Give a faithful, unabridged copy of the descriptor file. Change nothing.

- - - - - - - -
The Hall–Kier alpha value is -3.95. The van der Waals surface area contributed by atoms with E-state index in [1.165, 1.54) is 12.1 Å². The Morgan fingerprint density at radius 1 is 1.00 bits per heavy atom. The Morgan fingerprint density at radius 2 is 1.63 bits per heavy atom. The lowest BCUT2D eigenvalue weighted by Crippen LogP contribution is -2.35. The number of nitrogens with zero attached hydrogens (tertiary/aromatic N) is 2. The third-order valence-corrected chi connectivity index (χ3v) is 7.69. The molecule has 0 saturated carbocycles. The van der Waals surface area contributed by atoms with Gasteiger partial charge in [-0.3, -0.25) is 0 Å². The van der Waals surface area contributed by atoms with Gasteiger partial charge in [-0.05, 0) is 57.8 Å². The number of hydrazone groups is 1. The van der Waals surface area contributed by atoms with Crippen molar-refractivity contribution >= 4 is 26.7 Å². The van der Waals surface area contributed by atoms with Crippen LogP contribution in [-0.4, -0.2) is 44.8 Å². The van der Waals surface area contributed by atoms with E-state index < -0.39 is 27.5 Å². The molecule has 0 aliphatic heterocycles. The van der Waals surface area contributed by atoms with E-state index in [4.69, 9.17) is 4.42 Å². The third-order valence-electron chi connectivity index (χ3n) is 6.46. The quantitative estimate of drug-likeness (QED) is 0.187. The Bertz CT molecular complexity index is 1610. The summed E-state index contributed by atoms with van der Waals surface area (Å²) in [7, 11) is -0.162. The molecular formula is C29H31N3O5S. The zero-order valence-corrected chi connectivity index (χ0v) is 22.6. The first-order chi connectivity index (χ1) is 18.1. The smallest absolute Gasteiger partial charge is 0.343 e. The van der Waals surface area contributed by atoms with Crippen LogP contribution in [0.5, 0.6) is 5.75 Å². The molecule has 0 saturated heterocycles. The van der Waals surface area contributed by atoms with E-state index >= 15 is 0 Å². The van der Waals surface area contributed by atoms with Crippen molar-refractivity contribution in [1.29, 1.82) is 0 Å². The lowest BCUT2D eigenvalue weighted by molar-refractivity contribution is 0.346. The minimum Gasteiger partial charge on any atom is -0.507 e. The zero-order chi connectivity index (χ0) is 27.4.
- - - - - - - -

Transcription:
The Hall–Kier alpha value is -3.95. The van der Waals surface area contributed by atoms with E-state index in [1.165, 1.54) is 12.1 Å². The Morgan fingerprint density at radius 1 is 1.00 bits per heavy atom. The Morgan fingerprint density at radius 2 is 1.63 bits per heavy atom. The lowest BCUT2D eigenvalue weighted by Crippen LogP contribution is -2.35. The number of nitrogens with zero attached hydrogens (tertiary/aromatic N) is 2. The third-order valence-corrected chi connectivity index (χ3v) is 7.69. The molecule has 0 saturated carbocycles. The van der Waals surface area contributed by atoms with Gasteiger partial charge in [-0.3, -0.25) is 0 Å². The van der Waals surface area contributed by atoms with Gasteiger partial charge in [-0.05, 0) is 57.8 Å². The number of hydrazone groups is 1. The van der Waals surface area contributed by atoms with Crippen molar-refractivity contribution >= 4 is 26.7 Å². The van der Waals surface area contributed by atoms with Crippen LogP contribution in [-0.4, -0.2) is 44.8 Å². The van der Waals surface area contributed by atoms with E-state index < -0.39 is 27.5 Å². The molecule has 0 aliphatic heterocycles. The van der Waals surface area contributed by atoms with E-state index in [4.69, 9.17) is 4.42 Å². The third-order valence-electron chi connectivity index (χ3n) is 6.46. The quantitative estimate of drug-likeness (QED) is 0.187. The Bertz CT molecular complexity index is 1610. The summed E-state index contributed by atoms with van der Waals surface area (Å²) in [7, 11) is -0.162. The molecular formula is C29H31N3O5S. The zero-order valence-corrected chi connectivity index (χ0v) is 22.6. The first-order chi connectivity index (χ1) is 18.1. The smallest absolute Gasteiger partial charge is 0.343 e. The van der Waals surface area contributed by atoms with Crippen LogP contribution in [0.5, 0.6) is 5.75 Å². The molecule has 0 saturated heterocycles. The van der Waals surface area contributed by atoms with E-state index >= 15 is 0 Å². The van der Waals surface area contributed by atoms with Crippen molar-refractivity contribution in [1.29, 1.82) is 0 Å². The lowest BCUT2D eigenvalue weighted by molar-refractivity contribution is 0.346. The minimum Gasteiger partial charge on any atom is -0.507 e. The zero-order chi connectivity index (χ0) is 27.4.